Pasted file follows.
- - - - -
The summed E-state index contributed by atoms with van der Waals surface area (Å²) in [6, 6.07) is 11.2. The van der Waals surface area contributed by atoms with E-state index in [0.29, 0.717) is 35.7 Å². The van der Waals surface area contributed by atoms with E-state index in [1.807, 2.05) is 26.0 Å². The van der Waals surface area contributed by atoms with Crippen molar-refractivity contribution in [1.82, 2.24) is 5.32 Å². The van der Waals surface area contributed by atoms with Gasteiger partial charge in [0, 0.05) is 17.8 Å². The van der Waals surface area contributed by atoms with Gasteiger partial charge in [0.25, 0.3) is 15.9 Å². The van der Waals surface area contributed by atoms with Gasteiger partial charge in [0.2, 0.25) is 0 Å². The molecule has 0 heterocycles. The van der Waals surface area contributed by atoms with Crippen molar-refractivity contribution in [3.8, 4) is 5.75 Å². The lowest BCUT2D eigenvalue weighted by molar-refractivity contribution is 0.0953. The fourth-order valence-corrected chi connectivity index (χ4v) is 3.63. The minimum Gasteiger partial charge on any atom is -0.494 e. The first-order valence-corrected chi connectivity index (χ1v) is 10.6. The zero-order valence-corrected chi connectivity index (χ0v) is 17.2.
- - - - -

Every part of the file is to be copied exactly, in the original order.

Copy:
The summed E-state index contributed by atoms with van der Waals surface area (Å²) in [6, 6.07) is 11.2. The van der Waals surface area contributed by atoms with E-state index in [0.29, 0.717) is 35.7 Å². The van der Waals surface area contributed by atoms with E-state index in [1.807, 2.05) is 26.0 Å². The van der Waals surface area contributed by atoms with Crippen molar-refractivity contribution in [1.82, 2.24) is 5.32 Å². The van der Waals surface area contributed by atoms with Gasteiger partial charge in [0, 0.05) is 17.8 Å². The van der Waals surface area contributed by atoms with Gasteiger partial charge in [0.25, 0.3) is 15.9 Å². The van der Waals surface area contributed by atoms with Gasteiger partial charge in [0.2, 0.25) is 0 Å². The molecule has 0 heterocycles. The van der Waals surface area contributed by atoms with Crippen molar-refractivity contribution in [3.8, 4) is 5.75 Å². The lowest BCUT2D eigenvalue weighted by molar-refractivity contribution is 0.0953. The fourth-order valence-corrected chi connectivity index (χ4v) is 3.63. The minimum Gasteiger partial charge on any atom is -0.494 e. The first-order valence-corrected chi connectivity index (χ1v) is 10.6. The zero-order valence-corrected chi connectivity index (χ0v) is 17.2.